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Saturday, 26 November 2011

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Government Gazette

Reconciliation, our way

Reconciliation is certainly on the cards, but it will be entirely our way and not in the manner in which some obtrusive external quarters would like to have it. This is one of the many thought-provoking points which were made by Defence Secretary Gotabhaya Rajapaksa in the course of his recent address to the inaugural National Conference on Reconciliation held in Colombo. Besides, Sri Lanka's conflict resolution effort would be entirely home-grown and would be in keeping with our indigenous cultural and social values, the Defence Secretary pointed out.

Such observations on where Sri Lanka should go from the present juncture, wherein the reconstruction and rehabilitation drive is being persisted with, are of the first importance and it is gladdening to note that peace and reconciliation are being factored in by decision and policy makers as essentials for Sri Lanka's present and future. The Defence Secretary was absolutely right when he told the reconciliation conference that this country is not in need of any guidance on the issue of making peace and bringing reconciliation among its communities. Sri Lanka, after all, has a centuries-long civilization and this was in full bloom when some cultures and communities of the world outside were roughing it out in the most subhuman conditions in caves and dugouts.

Ours is a civilization that has been continuously fertilized by the best of the world's most prominent religions and ethical systems. For instance, the thought that care and concern must be showered on each other by humans is no alien sentiment to most Sri Lankans. This great ethical principle is central to almost all the religions that have taken deep root in our midst, such as, Buddhism, Hinduism, Islam and Christianity. To be sure, the nuggets of wisdom in these religions constituted the foundation of a good part of the UN Charter, but they were known very well to the communities and cultures of this country from time immemorial.

So, the West, in particular, would be wasting its time by telling the rulers and people of this country on how they should manage a reconciliation effort which is aimed at durably uniting our communities. We know all about reconciliation and we have been treasuring such collective wisdom in our hearts and minds over the centuries and millennia. Let not the converted be preached unto. The majority of the people of this country know fully well that a human should not treat another in a manner he would not like to be treated. The practice of this principle is an essential requirement for reconciliation and peace and this is indeed part of the collective ethical thinking of Sri Lankans. The West, in particular, would not be saying anything particularly new by underscoring its importance to us in Sri Lanka.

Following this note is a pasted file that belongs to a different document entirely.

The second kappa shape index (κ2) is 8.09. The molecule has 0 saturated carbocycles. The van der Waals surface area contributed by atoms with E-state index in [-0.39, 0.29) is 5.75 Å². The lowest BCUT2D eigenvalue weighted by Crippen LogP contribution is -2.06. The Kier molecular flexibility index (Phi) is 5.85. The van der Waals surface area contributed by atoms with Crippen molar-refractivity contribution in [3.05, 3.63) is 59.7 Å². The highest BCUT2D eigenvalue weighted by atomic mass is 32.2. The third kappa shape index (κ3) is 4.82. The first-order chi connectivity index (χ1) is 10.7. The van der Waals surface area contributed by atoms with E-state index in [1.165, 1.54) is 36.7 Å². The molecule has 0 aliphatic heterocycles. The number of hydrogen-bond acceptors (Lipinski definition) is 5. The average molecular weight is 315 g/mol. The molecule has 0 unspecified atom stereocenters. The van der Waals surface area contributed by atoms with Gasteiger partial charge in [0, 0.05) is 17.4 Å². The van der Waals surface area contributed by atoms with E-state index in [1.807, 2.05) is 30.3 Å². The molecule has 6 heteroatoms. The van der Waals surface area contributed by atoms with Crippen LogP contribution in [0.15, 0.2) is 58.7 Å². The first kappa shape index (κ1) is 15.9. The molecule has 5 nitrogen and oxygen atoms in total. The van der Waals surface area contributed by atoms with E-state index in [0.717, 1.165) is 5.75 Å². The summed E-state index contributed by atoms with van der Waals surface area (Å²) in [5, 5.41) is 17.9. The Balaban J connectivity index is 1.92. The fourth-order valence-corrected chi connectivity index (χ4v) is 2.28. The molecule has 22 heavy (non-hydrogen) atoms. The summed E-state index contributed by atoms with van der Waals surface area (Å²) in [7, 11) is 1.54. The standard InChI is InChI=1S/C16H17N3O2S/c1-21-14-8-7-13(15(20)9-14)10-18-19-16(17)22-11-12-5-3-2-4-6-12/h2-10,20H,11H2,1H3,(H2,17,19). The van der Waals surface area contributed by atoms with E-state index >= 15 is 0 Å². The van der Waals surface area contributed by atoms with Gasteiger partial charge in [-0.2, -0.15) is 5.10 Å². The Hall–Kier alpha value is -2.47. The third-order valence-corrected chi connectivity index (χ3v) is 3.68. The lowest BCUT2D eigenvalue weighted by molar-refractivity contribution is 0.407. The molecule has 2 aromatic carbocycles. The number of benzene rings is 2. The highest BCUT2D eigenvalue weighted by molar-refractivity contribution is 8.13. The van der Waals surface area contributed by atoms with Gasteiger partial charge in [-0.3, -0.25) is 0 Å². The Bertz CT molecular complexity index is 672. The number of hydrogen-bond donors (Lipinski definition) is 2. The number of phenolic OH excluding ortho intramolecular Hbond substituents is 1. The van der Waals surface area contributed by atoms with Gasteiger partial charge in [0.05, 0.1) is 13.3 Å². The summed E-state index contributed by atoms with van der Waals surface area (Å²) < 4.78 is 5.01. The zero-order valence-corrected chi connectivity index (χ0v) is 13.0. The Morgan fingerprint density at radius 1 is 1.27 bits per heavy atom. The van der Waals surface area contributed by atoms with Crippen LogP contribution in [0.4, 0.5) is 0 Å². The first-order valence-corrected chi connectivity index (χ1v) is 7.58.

However, in the days ahead, this principle would be needed to be borne in mind by the Sri Lankan family as it persists on the road of nation-building. Nothing short of a polity which would lay the basis for equality of condition and opportunity would suffice for the purpose of building a new and strongly united Sri Lanka. This is an ethical principle the proposed Parliamentary Select Committee would need to bear in mind as it deliberates on the best and most effective ways of resolving the grievances of our communities.

However the peoples of the world seem to be more enlightened than some of their rulers. For instance, at the time of writing, the news is that the 750,000th tourist has arrived in this country, which is great news and a certain pointer to the steady pace at which normalization is being achieved in this country.

The so-called ordinary people of the world are apparently not looking at Sri Lanka through the blinkers some of their rulers are adept in using in relation to Sri Lanka. The majority of foreigners see Sri Lanka as a land of great potential and promise and nothing that some of their governments may say about this country seems to be deterring them from visiting Sri Lanka and enjoying the simple pleasures she offers.

What this latest development in the tourism sector proves is that Sri Lanka needs to forge people-to-people contact on an increasingly vast scale, to advance the tourism industry and to foster in people everywhere an admiration for this country. The latter factor would prove invaluable in rebutting adverse opinion about Sri Lanka and in winning over to its side world opinion.

The promise and potential for reconciliation

Andrew Marvell was writing about love or rather, to be blunt, sex. In talking about reconciliation, I should also be talking about love, or rather about charity, the Greek word Caritas as in the enormously helpful NGO of that name which refers to that universal loving kindness which the Buddhist concept of metta also encompasses.

Full Story

Political Revery

Pandemonium in Parliament

Soon after Papua New Guinea got its independence from Australia, the Speaker of the National Parliament pleaded with members to preserve the decorum of the House by refraining from attending dressed in cowboy boots and hat. This gave rise, elsewhere to many unfair jokes on the lines of ‘and while you are about it, please desist from eating the other members’.

Full Story

‘Code of conduct for media should emerge from within’

The national television, Sri Lanka Rupavahini Corporation telecast current affairs with responsibility and accurately. It builds a broad and disciplined dialogue which leads to solve social problems. The SLRC telecasts programmes which lead to the development of children, provides mental solace to the public and promotes social development. It does not put youths and children into the market for sale. It protects languages,

Full Story

 

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